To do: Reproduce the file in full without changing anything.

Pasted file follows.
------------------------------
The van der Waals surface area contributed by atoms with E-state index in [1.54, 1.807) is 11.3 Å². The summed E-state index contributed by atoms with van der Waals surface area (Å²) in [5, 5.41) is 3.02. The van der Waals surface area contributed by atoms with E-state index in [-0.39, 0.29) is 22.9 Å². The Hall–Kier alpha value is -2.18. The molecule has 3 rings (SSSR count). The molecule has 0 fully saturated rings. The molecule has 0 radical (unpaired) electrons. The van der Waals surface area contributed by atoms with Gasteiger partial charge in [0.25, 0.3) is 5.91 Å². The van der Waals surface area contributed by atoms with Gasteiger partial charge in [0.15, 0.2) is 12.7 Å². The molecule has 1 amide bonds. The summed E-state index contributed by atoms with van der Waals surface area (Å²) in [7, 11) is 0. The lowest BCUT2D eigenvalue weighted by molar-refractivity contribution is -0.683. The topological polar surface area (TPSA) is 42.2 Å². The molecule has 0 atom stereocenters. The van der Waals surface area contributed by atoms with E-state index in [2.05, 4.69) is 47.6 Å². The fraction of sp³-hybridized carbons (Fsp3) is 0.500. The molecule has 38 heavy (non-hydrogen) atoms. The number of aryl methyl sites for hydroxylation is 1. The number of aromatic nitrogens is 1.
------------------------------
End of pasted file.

The van der Waals surface area contributed by atoms with E-state index in [1.54, 1.807) is 11.3 Å². The summed E-state index contributed by atoms with van der Waals surface area (Å²) in [5, 5.41) is 3.02. The van der Waals surface area contributed by atoms with E-state index in [-0.39, 0.29) is 22.9 Å². The Hall–Kier alpha value is -2.18. The molecule has 3 rings (SSSR count). The molecule has 0 fully saturated rings. The molecule has 0 radical (unpaired) electrons. The van der Waals surface area contributed by atoms with Gasteiger partial charge in [0.25, 0.3) is 5.91 Å². The van der Waals surface area contributed by atoms with Gasteiger partial charge in [0.15, 0.2) is 12.7 Å². The molecule has 1 amide bonds. The summed E-state index contributed by atoms with van der Waals surface area (Å²) in [7, 11) is 0. The lowest BCUT2D eigenvalue weighted by molar-refractivity contribution is -0.683. The topological polar surface area (TPSA) is 42.2 Å². The molecule has 0 atom stereocenters. The van der Waals surface area contributed by atoms with E-state index in [2.05, 4.69) is 47.6 Å². The fraction of sp³-hybridized carbons (Fsp3) is 0.500. The molecule has 38 heavy (non-hydrogen) atoms. The number of aryl methyl sites for hydroxylation is 1. The number of aromatic nitrogens is 1.